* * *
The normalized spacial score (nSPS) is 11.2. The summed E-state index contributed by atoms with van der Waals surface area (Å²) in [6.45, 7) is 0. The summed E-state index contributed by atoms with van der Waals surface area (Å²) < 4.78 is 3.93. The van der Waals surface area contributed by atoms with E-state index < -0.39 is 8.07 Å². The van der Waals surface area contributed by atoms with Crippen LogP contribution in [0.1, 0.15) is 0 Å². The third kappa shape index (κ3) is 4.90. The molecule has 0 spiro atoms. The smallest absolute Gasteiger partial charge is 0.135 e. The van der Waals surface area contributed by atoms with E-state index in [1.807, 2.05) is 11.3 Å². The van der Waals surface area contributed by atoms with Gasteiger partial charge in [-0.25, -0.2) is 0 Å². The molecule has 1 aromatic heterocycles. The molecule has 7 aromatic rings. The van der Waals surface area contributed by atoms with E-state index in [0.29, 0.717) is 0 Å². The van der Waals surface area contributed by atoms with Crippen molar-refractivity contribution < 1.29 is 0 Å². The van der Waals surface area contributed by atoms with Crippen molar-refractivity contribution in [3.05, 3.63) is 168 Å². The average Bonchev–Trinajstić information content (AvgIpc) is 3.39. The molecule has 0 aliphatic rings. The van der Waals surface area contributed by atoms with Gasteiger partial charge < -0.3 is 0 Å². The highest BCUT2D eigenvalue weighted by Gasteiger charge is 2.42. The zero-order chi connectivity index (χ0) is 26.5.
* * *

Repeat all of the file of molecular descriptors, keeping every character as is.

The normalized spacial score (nSPS) is 11.2. The summed E-state index contributed by atoms with van der Waals surface area (Å²) in [6.45, 7) is 0. The summed E-state index contributed by atoms with van der Waals surface area (Å²) < 4.78 is 3.93. The van der Waals surface area contributed by atoms with E-state index < -0.39 is 8.07 Å². The van der Waals surface area contributed by atoms with Crippen LogP contribution in [0.1, 0.15) is 0 Å². The third kappa shape index (κ3) is 4.90. The molecule has 0 spiro atoms. The smallest absolute Gasteiger partial charge is 0.135 e. The van der Waals surface area contributed by atoms with E-state index in [1.807, 2.05) is 11.3 Å². The van der Waals surface area contributed by atoms with Gasteiger partial charge in [-0.25, -0.2) is 0 Å². The molecule has 1 aromatic heterocycles. The molecule has 7 aromatic rings. The van der Waals surface area contributed by atoms with E-state index in [0.29, 0.717) is 0 Å². The van der Waals surface area contributed by atoms with Crippen molar-refractivity contribution < 1.29 is 0 Å². The van der Waals surface area contributed by atoms with Crippen molar-refractivity contribution in [3.05, 3.63) is 168 Å². The average Bonchev–Trinajstić information content (AvgIpc) is 3.39. The molecule has 0 aliphatic rings. The van der Waals surface area contributed by atoms with Gasteiger partial charge < -0.3 is 0 Å². The highest BCUT2D eigenvalue weighted by Gasteiger charge is 2.42. The zero-order chi connectivity index (χ0) is 26.5.